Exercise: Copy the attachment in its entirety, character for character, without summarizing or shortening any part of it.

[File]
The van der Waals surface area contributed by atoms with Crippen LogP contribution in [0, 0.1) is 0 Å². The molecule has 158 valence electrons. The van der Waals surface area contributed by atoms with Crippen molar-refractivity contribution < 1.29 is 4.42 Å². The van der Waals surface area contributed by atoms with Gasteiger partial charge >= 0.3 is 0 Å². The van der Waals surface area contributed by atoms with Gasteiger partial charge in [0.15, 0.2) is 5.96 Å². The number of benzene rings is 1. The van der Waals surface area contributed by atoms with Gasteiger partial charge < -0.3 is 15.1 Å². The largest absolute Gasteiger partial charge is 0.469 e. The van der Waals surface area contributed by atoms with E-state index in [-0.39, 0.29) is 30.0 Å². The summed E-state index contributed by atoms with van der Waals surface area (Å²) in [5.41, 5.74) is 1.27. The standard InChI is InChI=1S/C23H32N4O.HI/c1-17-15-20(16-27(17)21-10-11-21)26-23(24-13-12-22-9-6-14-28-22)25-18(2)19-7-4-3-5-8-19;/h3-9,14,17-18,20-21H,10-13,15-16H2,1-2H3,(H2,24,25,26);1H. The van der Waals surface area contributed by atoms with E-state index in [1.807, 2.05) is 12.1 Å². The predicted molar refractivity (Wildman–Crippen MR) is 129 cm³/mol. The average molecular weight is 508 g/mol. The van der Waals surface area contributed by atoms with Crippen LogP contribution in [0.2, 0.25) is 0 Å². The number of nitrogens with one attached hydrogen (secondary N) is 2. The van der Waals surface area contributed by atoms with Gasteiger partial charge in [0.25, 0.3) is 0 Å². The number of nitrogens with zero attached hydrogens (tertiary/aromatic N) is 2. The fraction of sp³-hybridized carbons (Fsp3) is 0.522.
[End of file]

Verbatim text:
The van der Waals surface area contributed by atoms with Crippen LogP contribution in [0, 0.1) is 0 Å². The molecule has 158 valence electrons. The van der Waals surface area contributed by atoms with Crippen molar-refractivity contribution < 1.29 is 4.42 Å². The van der Waals surface area contributed by atoms with Gasteiger partial charge >= 0.3 is 0 Å². The van der Waals surface area contributed by atoms with Gasteiger partial charge in [0.15, 0.2) is 5.96 Å². The number of benzene rings is 1. The van der Waals surface area contributed by atoms with Gasteiger partial charge < -0.3 is 15.1 Å². The largest absolute Gasteiger partial charge is 0.469 e. The van der Waals surface area contributed by atoms with E-state index in [-0.39, 0.29) is 30.0 Å². The summed E-state index contributed by atoms with van der Waals surface area (Å²) in [5.41, 5.74) is 1.27. The standard InChI is InChI=1S/C23H32N4O.HI/c1-17-15-20(16-27(17)21-10-11-21)26-23(24-13-12-22-9-6-14-28-22)25-18(2)19-7-4-3-5-8-19;/h3-9,14,17-18,20-21H,10-13,15-16H2,1-2H3,(H2,24,25,26);1H. The van der Waals surface area contributed by atoms with E-state index in [1.807, 2.05) is 12.1 Å². The predicted molar refractivity (Wildman–Crippen MR) is 129 cm³/mol. The average molecular weight is 508 g/mol. The van der Waals surface area contributed by atoms with Crippen LogP contribution in [0.2, 0.25) is 0 Å². The number of nitrogens with one attached hydrogen (secondary N) is 2. The van der Waals surface area contributed by atoms with Gasteiger partial charge in [0.25, 0.3) is 0 Å². The number of nitrogens with zero attached hydrogens (tertiary/aromatic N) is 2. The fraction of sp³-hybridized carbons (Fsp3) is 0.522.